Fenglin Township, Hualien County 975, Taiwan (R.O.C.)
Fenglin (鳳林) was famous for tobacco leaves harvesting since the Japanese Colonial Era. At that time, Japanese government arranged Fenglin, Ruisui (瑞穗), Jian (吉安), and Yuli (玉里), that were towns along the East Rift Valley, as the places for tobacco leaves growing. Tobacco leaves were significant cash crops. In the past, there was a tobacco barn on top of each house, and it was used to roast the freshly harvested leaves. The bigger barn one had, the richer one was. The process was harsh. Basically, after harvesting for one whole day, farmers had to roast leaves right away. During the roasting process, farmers had to flip the leaves and rearranged the position to ensure all parts were roasted evenly and no burning part. After this drying process going through the night, farmers would put them to the barn for the next. There was a small cottage on top of the barn for exhausting the smoke. The wall of the barn was made of stems and shells of rice to allow good ventilation and heat preservation overnight.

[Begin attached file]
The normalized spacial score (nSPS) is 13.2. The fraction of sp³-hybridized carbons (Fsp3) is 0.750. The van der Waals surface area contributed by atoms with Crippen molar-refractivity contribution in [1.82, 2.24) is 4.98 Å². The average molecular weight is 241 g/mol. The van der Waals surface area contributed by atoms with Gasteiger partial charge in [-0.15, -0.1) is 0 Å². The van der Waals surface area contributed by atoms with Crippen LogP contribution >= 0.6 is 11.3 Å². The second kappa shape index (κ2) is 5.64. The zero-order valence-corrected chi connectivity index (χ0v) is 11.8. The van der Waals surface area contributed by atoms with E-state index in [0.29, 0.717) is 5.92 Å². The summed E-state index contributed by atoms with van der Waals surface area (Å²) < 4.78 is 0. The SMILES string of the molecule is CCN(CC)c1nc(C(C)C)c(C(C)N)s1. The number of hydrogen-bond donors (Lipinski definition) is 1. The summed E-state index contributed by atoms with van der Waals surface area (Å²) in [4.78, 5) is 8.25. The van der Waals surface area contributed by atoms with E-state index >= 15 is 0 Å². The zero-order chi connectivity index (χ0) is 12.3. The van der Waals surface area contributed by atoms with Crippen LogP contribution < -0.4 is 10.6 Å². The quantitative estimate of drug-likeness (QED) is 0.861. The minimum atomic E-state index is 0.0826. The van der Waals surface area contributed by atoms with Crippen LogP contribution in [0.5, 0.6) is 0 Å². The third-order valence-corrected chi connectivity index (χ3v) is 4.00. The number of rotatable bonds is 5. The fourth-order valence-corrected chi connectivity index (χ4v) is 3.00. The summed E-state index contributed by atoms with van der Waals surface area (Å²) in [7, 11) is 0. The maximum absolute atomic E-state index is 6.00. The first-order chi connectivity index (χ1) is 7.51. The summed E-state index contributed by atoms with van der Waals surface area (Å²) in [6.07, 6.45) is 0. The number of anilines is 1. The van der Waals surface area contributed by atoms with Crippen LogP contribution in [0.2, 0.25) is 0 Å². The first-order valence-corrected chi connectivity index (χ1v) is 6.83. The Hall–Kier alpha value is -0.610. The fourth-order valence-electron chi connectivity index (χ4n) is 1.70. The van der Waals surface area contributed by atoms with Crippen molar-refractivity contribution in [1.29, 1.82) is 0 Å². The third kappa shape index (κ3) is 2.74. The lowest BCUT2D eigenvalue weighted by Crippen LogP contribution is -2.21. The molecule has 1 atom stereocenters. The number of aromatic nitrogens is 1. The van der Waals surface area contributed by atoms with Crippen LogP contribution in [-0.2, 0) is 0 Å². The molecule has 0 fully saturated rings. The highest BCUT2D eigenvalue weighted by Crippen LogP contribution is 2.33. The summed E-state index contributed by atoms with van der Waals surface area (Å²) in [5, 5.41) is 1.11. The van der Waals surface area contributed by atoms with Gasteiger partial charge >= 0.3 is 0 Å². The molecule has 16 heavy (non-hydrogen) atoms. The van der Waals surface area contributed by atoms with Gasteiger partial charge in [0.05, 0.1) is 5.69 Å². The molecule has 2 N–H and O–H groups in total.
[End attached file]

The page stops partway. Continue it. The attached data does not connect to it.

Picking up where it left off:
Because the whole process of making tobacco was not healthy to farmers and the roasting machine was invented, the tobacco leaves roasting culture gradually declined. Not until 21st century did the government start to preserve the barns. There are only a few left and some of them are more than sixty years old.